Yoga and pranayama for addiction

Yogi Anoop’s years of experience has culminated into a combination of active meditative and yogic poses with breathing techniques that can go a long way in taming the mind, alleviating stress, releasing tension and getting rid of many types of addictions. "When the mind and the body come in sync, a person is able to withdraw from addictions and move toward a healthier lifestyle," says Yogi Anoop. To treat dependency, addictions and stress, Yogi Anoop recommends a program that progresses from the introduction of various postures, breathwork to meditation.

Bhujangasana (cobra pose), Sarvangasana (shoulder stand), Shavasana (corpse pose) and Anulom Vilom pranayama are not only good for getting rid of various addictions but also help in releasing the happy hormone (dopamine) and maintaining good health.

Here's a quick introduction to these yoga poses and pranayama. Learn in great detail about each of these yogic gems under Yogi Anoop’s guidance. Yoga and pranayama should always be learned and practised under the strict supervision of a certified teacher. Practising poses differ from person to person depending on their ailments and body constitution.


The cobra pose is excellent for the central nervous system and keeps it active. It is good for the hormones that are secreted from the pineal and the pituitary glands. One such hormone is dopamine, popularly known as the happy hormone. Dopamine secretion alleviates mood and relaxes the mind - thereby helping in reducing addiction.

The posture is also great for an injured spine and a host of spinal problems. For slipped disc patients, this is one of the best remedies. It strengthens the lumbar region by increasing blood circulation and also balances the digestive system. The pose activates the liver and kidneys, while the diaphragm gets strengthened. It brings our breath into balance thus decreasing stress. Problems related to menstruation and other gynaecological ailments are also cured.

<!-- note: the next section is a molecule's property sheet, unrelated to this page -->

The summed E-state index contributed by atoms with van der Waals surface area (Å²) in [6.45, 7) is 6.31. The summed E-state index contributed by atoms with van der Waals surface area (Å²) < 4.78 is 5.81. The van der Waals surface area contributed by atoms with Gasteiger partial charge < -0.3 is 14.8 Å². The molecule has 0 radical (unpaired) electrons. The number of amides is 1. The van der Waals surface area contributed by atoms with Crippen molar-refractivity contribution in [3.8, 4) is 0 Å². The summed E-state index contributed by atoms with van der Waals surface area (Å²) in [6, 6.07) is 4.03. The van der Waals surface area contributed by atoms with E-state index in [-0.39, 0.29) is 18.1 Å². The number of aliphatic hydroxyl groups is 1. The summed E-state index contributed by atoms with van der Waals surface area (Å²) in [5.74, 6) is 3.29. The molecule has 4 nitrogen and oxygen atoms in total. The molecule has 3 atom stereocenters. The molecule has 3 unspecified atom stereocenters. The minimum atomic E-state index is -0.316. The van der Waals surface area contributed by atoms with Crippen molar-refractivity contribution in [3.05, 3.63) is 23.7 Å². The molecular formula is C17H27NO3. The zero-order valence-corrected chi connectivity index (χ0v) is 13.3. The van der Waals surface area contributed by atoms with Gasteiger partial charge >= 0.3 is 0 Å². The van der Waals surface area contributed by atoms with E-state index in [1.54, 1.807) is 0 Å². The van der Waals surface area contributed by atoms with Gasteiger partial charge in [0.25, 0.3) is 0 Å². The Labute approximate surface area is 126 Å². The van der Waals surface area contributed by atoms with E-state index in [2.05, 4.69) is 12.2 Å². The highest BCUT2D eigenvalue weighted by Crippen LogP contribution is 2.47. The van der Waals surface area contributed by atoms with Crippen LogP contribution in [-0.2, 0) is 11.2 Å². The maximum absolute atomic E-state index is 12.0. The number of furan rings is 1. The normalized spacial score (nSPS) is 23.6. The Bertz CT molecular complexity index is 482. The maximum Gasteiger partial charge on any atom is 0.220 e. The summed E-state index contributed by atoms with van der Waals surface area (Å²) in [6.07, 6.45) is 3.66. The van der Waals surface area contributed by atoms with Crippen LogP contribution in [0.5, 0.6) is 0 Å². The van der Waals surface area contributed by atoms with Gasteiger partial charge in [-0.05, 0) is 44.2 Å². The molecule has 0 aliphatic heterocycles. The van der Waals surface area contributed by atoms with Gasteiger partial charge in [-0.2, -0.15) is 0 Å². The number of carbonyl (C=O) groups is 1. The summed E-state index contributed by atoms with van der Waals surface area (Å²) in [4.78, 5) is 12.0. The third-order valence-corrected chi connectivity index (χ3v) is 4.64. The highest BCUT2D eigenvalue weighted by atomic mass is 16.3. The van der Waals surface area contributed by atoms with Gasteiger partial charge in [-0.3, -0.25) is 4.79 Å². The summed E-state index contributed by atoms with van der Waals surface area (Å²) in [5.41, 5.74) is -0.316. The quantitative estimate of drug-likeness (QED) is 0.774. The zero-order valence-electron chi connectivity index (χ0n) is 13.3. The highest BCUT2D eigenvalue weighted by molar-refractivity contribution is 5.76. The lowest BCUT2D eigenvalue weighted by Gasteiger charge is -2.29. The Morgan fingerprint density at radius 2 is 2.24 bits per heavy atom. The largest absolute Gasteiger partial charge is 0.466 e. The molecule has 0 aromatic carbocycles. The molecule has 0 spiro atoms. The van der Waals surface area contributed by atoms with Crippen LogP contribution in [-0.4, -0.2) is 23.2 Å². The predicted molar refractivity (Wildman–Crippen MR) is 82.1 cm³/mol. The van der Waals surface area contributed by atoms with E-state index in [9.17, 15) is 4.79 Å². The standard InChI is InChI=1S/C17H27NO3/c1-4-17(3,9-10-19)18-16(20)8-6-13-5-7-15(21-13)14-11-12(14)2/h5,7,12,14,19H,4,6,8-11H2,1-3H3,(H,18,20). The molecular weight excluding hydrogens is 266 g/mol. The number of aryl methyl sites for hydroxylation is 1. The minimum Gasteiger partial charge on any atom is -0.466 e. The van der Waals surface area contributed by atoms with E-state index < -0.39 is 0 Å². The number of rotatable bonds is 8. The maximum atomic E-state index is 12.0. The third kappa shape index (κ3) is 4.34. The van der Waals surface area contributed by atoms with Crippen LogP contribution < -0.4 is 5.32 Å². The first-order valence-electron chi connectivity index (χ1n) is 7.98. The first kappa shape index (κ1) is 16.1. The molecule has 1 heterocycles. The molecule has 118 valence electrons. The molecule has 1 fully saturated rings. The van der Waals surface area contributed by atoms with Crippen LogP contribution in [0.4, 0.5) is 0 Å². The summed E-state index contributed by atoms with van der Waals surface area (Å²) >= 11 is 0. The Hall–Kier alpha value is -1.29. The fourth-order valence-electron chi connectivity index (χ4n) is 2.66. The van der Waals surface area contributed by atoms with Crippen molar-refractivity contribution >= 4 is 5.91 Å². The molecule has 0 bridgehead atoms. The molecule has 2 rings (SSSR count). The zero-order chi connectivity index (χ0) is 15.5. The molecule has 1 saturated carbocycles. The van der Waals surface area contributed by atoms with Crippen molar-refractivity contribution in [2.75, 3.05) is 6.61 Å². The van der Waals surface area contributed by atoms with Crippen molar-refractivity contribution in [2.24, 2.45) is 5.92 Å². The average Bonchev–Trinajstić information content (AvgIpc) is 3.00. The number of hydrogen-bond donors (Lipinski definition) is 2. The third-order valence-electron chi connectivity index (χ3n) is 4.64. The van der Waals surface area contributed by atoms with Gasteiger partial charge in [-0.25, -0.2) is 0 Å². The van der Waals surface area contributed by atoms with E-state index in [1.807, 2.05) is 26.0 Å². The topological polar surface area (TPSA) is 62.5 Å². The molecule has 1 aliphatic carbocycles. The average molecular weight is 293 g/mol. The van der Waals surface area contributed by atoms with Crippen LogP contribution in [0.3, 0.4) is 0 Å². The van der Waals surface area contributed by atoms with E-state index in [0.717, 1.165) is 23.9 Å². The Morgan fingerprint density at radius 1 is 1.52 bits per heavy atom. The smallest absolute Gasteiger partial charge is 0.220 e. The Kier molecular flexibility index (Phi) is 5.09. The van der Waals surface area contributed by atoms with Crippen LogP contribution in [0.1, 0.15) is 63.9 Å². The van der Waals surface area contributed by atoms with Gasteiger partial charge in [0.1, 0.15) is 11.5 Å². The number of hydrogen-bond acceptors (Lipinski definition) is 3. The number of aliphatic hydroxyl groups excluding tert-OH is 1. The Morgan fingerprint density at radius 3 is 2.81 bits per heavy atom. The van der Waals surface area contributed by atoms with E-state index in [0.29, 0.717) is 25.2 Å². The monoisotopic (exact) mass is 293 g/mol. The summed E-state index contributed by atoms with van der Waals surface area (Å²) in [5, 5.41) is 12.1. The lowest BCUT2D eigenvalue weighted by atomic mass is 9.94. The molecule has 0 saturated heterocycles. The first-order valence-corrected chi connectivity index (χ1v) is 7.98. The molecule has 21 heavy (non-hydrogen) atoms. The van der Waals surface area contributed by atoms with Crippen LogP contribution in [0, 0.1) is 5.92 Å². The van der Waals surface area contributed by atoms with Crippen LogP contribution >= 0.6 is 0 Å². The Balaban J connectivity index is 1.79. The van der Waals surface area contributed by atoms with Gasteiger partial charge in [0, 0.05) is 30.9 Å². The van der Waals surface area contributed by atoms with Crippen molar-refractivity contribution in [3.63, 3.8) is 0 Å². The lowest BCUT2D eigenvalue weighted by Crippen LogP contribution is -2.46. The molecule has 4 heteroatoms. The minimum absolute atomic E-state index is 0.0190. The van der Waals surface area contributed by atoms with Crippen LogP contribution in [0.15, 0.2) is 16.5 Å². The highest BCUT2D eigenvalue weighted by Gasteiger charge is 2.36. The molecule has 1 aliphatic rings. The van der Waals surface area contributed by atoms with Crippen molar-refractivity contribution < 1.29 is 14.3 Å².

How to do Bhujangasana

Lie on your stomach with your legs together or little apart. The chin should touch the ground, hands should be in front of each shoulder with palms pressing down. As you inhale, slowly raise your upper body just like a snake. Hold this position for a second while holding the breath, slowly return to your original position and exhale.


Do not hold your breath for more than a second. Keep the elbow straight, roll the shoulders back, tilt the head back slightly and look up. Stay in this pose for 10 to 20 seconds. After you have practised the pose for several days and are able to do this comfortably, you can increase the duration of holding the pose.

You should be able to feel some stress on your spine, upper stomach and the diaphragm. Those with an injury in the lumbar region of the spine should do this exercise with legs apart.

Target Muscle

Upper stomach and hip muscles should be tightened while going up. Repeat 10 times


The shoulder stand increases the blood supply to the brain. An anxious brain under stress is characterised by less blood flow and oxygen. Postures like the shoulder stand rush blood to the root of the body - the brain. Addictive nature stems from an anxious mind, when two sides of the brain - the right and the left are not in balance - thereby the brain seeks external stimulation and addiction arises. The asana can help keep this in check. It is a posture that caters to the entire body.

How to do Sarvangasana